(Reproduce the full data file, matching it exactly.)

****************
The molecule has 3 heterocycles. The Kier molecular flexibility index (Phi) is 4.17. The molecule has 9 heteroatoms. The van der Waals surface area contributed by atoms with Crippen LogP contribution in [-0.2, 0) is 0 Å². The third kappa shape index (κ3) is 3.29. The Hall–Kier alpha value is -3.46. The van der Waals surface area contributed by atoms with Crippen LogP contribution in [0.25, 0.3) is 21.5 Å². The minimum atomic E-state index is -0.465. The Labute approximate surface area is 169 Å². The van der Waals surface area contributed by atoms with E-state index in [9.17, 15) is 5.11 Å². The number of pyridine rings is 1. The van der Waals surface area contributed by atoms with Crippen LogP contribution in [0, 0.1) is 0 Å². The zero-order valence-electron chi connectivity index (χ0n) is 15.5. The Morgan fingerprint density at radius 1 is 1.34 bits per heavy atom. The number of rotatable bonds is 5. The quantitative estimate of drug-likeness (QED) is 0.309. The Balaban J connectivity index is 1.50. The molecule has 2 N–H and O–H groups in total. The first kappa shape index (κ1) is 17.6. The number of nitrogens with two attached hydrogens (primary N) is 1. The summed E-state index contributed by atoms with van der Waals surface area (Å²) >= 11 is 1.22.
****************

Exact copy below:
The molecule has 3 heterocycles. The Kier molecular flexibility index (Phi) is 4.17. The molecule has 9 heteroatoms. The van der Waals surface area contributed by atoms with Crippen LogP contribution in [-0.2, 0) is 0 Å². The third kappa shape index (κ3) is 3.29. The Hall–Kier alpha value is -3.46. The van der Waals surface area contributed by atoms with Crippen LogP contribution in [0.25, 0.3) is 21.5 Å². The minimum atomic E-state index is -0.465. The Labute approximate surface area is 169 Å². The van der Waals surface area contributed by atoms with E-state index in [9.17, 15) is 5.11 Å². The number of pyridine rings is 1. The van der Waals surface area contributed by atoms with Crippen LogP contribution in [0, 0.1) is 0 Å². The zero-order valence-electron chi connectivity index (χ0n) is 15.5. The Morgan fingerprint density at radius 1 is 1.34 bits per heavy atom. The number of rotatable bonds is 5. The quantitative estimate of drug-likeness (QED) is 0.309. The Balaban J connectivity index is 1.50. The molecule has 2 N–H and O–H groups in total. The first kappa shape index (κ1) is 17.6. The number of nitrogens with two attached hydrogens (primary N) is 1. The summed E-state index contributed by atoms with van der Waals surface area (Å²) >= 11 is 1.22.